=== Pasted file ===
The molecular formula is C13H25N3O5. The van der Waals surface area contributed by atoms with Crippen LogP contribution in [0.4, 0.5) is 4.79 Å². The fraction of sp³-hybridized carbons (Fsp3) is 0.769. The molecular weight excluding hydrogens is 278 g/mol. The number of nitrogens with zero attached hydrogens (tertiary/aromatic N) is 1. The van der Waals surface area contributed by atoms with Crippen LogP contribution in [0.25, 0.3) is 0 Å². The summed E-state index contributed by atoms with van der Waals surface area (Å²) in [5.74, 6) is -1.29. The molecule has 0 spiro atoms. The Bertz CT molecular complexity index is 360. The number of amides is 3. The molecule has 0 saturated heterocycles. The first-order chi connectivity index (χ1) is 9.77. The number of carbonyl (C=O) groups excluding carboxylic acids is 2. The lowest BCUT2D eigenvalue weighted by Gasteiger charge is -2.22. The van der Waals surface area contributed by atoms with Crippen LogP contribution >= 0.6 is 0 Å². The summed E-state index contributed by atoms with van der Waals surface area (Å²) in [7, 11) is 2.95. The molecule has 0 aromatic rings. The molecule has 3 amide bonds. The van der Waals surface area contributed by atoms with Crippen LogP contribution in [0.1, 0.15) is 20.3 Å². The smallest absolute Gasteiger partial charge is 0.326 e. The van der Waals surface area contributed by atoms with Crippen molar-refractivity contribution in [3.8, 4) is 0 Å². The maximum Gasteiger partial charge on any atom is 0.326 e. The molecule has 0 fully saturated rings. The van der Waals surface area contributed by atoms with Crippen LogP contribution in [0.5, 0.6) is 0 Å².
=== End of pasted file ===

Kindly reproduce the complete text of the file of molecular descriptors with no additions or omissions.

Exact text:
The molecular formula is C13H25N3O5. The van der Waals surface area contributed by atoms with Crippen LogP contribution in [0.4, 0.5) is 4.79 Å². The fraction of sp³-hybridized carbons (Fsp3) is 0.769. The molecular weight excluding hydrogens is 278 g/mol. The number of nitrogens with zero attached hydrogens (tertiary/aromatic N) is 1. The van der Waals surface area contributed by atoms with Crippen LogP contribution in [0.25, 0.3) is 0 Å². The summed E-state index contributed by atoms with van der Waals surface area (Å²) in [5.74, 6) is -1.29. The molecule has 0 spiro atoms. The Bertz CT molecular complexity index is 360. The number of amides is 3. The molecule has 0 saturated heterocycles. The first-order chi connectivity index (χ1) is 9.77. The number of carbonyl (C=O) groups excluding carboxylic acids is 2. The lowest BCUT2D eigenvalue weighted by Gasteiger charge is -2.22. The van der Waals surface area contributed by atoms with Crippen LogP contribution >= 0.6 is 0 Å². The summed E-state index contributed by atoms with van der Waals surface area (Å²) in [7, 11) is 2.95. The molecule has 0 aromatic rings. The molecule has 3 amide bonds. The van der Waals surface area contributed by atoms with Crippen LogP contribution in [0.1, 0.15) is 20.3 Å². The smallest absolute Gasteiger partial charge is 0.326 e. The van der Waals surface area contributed by atoms with Crippen molar-refractivity contribution in [3.8, 4) is 0 Å². The maximum Gasteiger partial charge on any atom is 0.326 e. The molecule has 0 fully saturated rings. The van der Waals surface area contributed by atoms with Crippen LogP contribution in [0.5, 0.6) is 0 Å².